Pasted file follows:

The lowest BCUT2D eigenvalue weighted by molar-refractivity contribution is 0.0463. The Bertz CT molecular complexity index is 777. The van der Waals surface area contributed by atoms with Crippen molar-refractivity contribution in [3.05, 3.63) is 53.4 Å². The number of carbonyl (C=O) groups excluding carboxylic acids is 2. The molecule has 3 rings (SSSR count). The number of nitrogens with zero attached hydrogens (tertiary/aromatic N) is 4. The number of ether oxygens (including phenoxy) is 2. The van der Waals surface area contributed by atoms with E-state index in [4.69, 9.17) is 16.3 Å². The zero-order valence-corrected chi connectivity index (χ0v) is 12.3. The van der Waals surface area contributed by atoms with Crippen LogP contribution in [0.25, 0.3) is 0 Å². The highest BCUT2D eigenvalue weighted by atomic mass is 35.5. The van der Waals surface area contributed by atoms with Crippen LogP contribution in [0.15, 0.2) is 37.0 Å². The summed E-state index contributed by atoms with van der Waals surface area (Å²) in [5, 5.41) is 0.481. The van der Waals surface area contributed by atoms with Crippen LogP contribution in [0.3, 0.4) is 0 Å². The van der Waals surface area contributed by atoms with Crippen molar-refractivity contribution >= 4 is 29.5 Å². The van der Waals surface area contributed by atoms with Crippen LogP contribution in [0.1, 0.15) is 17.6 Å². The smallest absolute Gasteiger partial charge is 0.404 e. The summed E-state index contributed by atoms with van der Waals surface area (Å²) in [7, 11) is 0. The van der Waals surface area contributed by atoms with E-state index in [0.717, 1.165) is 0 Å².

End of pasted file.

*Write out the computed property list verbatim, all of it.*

The lowest BCUT2D eigenvalue weighted by molar-refractivity contribution is 0.0463. The Bertz CT molecular complexity index is 777. The van der Waals surface area contributed by atoms with Crippen molar-refractivity contribution in [3.05, 3.63) is 53.4 Å². The number of carbonyl (C=O) groups excluding carboxylic acids is 2. The molecule has 3 rings (SSSR count). The number of nitrogens with zero attached hydrogens (tertiary/aromatic N) is 4. The number of ether oxygens (including phenoxy) is 2. The van der Waals surface area contributed by atoms with E-state index in [4.69, 9.17) is 16.3 Å². The zero-order valence-corrected chi connectivity index (χ0v) is 12.3. The van der Waals surface area contributed by atoms with Crippen LogP contribution in [0.25, 0.3) is 0 Å². The highest BCUT2D eigenvalue weighted by atomic mass is 35.5. The van der Waals surface area contributed by atoms with Crippen LogP contribution in [0.15, 0.2) is 37.0 Å². The summed E-state index contributed by atoms with van der Waals surface area (Å²) in [5, 5.41) is 0.481. The van der Waals surface area contributed by atoms with Crippen LogP contribution in [0.3, 0.4) is 0 Å². The van der Waals surface area contributed by atoms with Crippen molar-refractivity contribution >= 4 is 29.5 Å². The van der Waals surface area contributed by atoms with Crippen LogP contribution in [0.1, 0.15) is 17.6 Å². The smallest absolute Gasteiger partial charge is 0.404 e. The summed E-state index contributed by atoms with van der Waals surface area (Å²) in [7, 11) is 0. The van der Waals surface area contributed by atoms with E-state index in [0.717, 1.165) is 0 Å².